As the season nears it’s halfway point, I would like to reflect on how amazing and new this experience feels, yet how acquainted and accustomed I am with the process. Growing up on the road, traveling from tournament to tournament as a kid, then in college, and now as an adult, there is a certain sense of nostalgia that comes along with this new experience. As of today, I can still say my sights are set on making the LPGA.
2016 continues onward, and as more tournaments come and go, I am truly starting to feel comfortable as I go from state to state, city to city, competing for an opportunity to make it onto the big stage. At first, I felt I was putting a lot of pressure on myself to perform at every tournament, so much so, that I would not allow my natural game to shine brightly.
But as time has passed, I’ve come to realize with the help of those around me, that this is not a one-time thing. If I truly want to become the professional that I feel I can become, I need to consider this, to use another sport’s metaphor, that this road I am on, this path I am pursuing, is a marathon, not a race.
Coming out of the Florida series of tournaments, I felt that I just needed to press on, all those around me felt the same way, but the will in me was definitely tested during this period of time. As I went to North Carolina, after no success in South Carolina, I saw my luck turning, and in Georgia, I saw all my hard work and effort come to fruition on the course… T-5.
With that reassurance of a T-5 finish, I no longer felt that I was just trying to get out there and do the best that I could and expect to make the cut, I started to notice that if I play for myself and put in the work and the effort, maybe, just maybe, I would be better on any given day, than others (who I personally believe are very talented and have every bit of the same chance of winning any tournaments we play on any given day). The bit of money I made in Georgia will help me continue my journey on the road, this money provides in me a sense of relief, and it also provides me an opportunity to continue my quest for a LPGA card.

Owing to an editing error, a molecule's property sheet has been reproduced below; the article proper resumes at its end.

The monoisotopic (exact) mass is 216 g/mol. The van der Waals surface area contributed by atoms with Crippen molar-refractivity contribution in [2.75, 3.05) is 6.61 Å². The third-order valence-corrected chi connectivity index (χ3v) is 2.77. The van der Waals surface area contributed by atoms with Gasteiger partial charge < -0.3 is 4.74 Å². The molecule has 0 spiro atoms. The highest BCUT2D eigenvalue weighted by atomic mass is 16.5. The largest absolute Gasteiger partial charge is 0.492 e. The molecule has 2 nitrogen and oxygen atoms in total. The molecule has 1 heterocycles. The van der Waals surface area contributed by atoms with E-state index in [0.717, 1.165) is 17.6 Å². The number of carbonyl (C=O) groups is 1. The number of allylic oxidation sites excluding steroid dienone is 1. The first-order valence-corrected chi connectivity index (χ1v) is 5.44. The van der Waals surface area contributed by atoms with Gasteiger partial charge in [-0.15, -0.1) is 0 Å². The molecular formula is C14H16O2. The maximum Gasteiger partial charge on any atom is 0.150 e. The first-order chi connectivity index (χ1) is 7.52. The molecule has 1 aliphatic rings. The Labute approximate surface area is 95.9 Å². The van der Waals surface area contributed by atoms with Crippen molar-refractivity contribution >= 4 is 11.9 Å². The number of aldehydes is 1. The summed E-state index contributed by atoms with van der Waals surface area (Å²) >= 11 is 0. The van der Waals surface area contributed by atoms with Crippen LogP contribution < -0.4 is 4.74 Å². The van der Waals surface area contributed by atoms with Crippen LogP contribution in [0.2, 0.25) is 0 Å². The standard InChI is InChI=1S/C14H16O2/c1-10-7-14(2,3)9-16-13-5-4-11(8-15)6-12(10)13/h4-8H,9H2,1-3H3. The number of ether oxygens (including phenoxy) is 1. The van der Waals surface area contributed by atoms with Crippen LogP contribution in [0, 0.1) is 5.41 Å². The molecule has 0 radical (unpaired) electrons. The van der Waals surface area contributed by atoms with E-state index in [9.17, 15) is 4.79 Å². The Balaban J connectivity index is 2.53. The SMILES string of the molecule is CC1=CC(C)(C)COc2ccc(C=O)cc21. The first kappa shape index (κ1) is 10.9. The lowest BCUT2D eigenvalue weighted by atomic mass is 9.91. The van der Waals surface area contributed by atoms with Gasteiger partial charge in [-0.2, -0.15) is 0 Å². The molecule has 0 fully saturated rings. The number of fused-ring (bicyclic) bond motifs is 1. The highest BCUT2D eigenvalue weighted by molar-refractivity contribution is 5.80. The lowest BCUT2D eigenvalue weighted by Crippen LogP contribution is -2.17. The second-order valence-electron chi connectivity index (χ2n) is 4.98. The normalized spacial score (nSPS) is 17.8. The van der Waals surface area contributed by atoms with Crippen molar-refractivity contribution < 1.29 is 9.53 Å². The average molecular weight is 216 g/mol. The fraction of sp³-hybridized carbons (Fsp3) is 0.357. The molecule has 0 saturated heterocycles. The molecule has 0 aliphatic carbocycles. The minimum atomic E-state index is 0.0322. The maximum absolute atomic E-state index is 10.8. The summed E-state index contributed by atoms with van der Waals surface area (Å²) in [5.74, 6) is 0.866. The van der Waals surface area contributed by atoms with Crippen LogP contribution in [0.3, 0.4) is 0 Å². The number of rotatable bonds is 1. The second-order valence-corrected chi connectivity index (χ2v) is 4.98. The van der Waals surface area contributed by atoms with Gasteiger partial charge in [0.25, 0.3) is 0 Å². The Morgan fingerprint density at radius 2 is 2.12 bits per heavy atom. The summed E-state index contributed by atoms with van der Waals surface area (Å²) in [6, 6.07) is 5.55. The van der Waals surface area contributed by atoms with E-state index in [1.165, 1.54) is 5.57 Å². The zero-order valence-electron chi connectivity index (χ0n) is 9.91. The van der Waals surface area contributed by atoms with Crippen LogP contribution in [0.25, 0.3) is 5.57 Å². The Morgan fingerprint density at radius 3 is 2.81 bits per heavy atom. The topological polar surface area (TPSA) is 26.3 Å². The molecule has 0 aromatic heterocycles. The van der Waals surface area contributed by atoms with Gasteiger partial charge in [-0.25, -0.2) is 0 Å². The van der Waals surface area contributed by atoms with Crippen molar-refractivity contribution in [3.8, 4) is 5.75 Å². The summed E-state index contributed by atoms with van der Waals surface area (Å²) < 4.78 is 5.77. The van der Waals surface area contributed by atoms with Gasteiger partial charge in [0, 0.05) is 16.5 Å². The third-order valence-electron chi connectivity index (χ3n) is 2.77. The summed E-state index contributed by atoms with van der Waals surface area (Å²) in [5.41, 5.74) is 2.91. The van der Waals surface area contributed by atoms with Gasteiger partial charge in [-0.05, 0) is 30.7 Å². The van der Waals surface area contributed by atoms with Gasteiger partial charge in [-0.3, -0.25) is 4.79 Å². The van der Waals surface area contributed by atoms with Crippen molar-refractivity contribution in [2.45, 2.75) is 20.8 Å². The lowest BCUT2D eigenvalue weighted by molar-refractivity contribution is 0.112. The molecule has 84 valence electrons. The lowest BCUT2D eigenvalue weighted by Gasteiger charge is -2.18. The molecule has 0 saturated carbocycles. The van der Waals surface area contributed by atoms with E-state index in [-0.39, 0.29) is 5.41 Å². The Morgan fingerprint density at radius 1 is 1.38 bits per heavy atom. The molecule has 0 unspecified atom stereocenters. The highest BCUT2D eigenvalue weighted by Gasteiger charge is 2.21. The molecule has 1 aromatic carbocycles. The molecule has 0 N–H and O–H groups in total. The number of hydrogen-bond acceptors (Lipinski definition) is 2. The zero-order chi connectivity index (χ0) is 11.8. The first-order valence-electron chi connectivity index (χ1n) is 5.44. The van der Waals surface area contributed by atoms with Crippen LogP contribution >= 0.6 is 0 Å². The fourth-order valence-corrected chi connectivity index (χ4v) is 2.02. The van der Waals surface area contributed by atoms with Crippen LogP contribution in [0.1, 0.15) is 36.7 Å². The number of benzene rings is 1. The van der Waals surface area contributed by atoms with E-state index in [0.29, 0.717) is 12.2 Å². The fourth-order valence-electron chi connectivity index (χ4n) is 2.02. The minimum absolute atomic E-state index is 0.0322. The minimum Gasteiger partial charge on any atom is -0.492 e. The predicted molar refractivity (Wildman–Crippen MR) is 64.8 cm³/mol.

Coming down to the wire on making a decision to play before Albany, I was unsure if I would compete, glad I did. The course was beautiful, the Symetra Tour and Bret Lasky were gracious enough to include me in an interview opportunity on the sports segment for a local channel, and I got to play a very scenic and pretty course. All in all, aside from finishing in Top-20, I would say that it was a very great experience. It felt natural.
I woke up every day, went through my motions, and went out on the course and performed as best as I could, for myself. As we continue the season, I know there is a lot more of learning that will accompany my journey, but I am excited to get on the road and continue my chase for the LPGA Card.
And lastly, I know golf is often seen as an individual sport, and a lot of focus and emphasis from my end may sound like a lot of language using, I, I, I… but for me to do what I do, it wouldn’t be possible without the people who support me day in and day out. I want to give thanks to all those who donate to my efforts, without your assistance, I wouldn’t be where I am today, with the opportunity to continue to make my dreams a reality. Also, those who assist me as best as they can by providing for me the things that they can offer, I also want to thank you. And to my sponsors, old ones such as Coastal Securities, Inc., and to my new ones, Biion Footwear and Angle New York, thank you for believing in me and my dream from the start, before I had any proven track record, and before I actually started to perform and get noticed on a grander scale. And lastly, to WomensGolf.com, you all owed me nothing, and yet, you believed in me, at times more than I believed in myself, and in part because of you all, I can say I am pursuing my passion.
Until next time, thanks for reading.
Casey Kennedy is a hard working and talented rookie based in Venice, Florida playing toward her LPGA card on the Symetra Tour and State Open events across the US.
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